Meditate on God’s Word

Today’s blog post was going to be about being filled with the Spirit, but the more I looked into it the more I realized what an overly ambitious project that was for one little post. So instead we’re breaking that huge subject into bite sized chunks.

The first thing you need to know is that if you are a born again Christian, you are already filled with the Holy Spirit. We talk a lot about inviting Jesus into your heart, but he’s actually up in heaven right now. It’s the Holy Spirit who takes up residence in you at the point of conversion. The tricky part isn’t getting him in there, it’s becoming aware of his presence and in tune with his promptings.

There are lots of different methods that can be useful for becoming more aware of the Spirit. Over time, we’ll cover most of them. This week, we’re going to focus on meditating. Specifically, meditating on God’s Word.

Meditation is a tricky thing in today’s culture. For most people it conjures up pictures of Buddhist monks on mountaintops in weird yoga postures. Some meditation can be very beneficial to your state of mind and other forms have very dangerous spiritual implications. My advice: do your research, proceed cautiously, and heed any warnings from the Holy Spirit that this might not be right. And that brings us back around to meditating on God’s Word so that we can hear the Spirit more clearly.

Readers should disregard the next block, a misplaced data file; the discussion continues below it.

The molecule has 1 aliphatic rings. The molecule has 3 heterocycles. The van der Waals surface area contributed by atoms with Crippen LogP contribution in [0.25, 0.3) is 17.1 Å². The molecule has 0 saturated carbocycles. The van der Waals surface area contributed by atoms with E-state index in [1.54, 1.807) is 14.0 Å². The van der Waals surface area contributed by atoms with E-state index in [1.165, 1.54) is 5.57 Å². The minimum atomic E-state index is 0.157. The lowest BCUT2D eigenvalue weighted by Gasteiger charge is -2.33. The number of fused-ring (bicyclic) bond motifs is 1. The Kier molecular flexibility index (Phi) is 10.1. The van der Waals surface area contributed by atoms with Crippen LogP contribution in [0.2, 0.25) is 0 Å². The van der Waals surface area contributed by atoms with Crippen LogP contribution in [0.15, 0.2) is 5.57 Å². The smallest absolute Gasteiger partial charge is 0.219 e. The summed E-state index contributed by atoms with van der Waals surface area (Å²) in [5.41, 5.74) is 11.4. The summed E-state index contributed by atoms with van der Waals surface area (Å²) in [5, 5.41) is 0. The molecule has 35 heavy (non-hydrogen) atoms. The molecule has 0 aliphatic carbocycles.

Christian meditation isn’t about emptying your mind. It’s about filling your mind with God’s truth. Memorizing Bible verses is a prerequisite for meditating on them, but the practice goes much deeper than committing some words to memory. You need to internalize the meaning behind them until they become part of your identity in Christ.

If you can sit in a quiet room and meditate on God’s Word without your mind wandering in a million different directions, good for you. That is a real skill that I am working on cultivating. In the meantime, I do a lot of my meditating while driving to work. Washing dishes, taking a shower, doing laundry, these are all routine tasks that keep our hands occupied but leave our minds free -the perfect time to meditate.

Working out is also an ideal time to meditate. Running in particular is very conducive to meditating. I recommend Isaiah 40:31. That verse has gotten me through many a mile when I really didn’t want to keep going.

In fact, let’s make that our challenge for the week. Get outside, go for a run/walk of some kind and meditate on your favorite verse. If you can’t pick one, go with Isaiah 40:31. The weather is breaking, and we just changed the clocks, so even those of you who work late don’t have an excuse, since it’s going to be light an hour later.

Head down to the comments section and let us know what verse you picked. Then come back later and tell us how it went.


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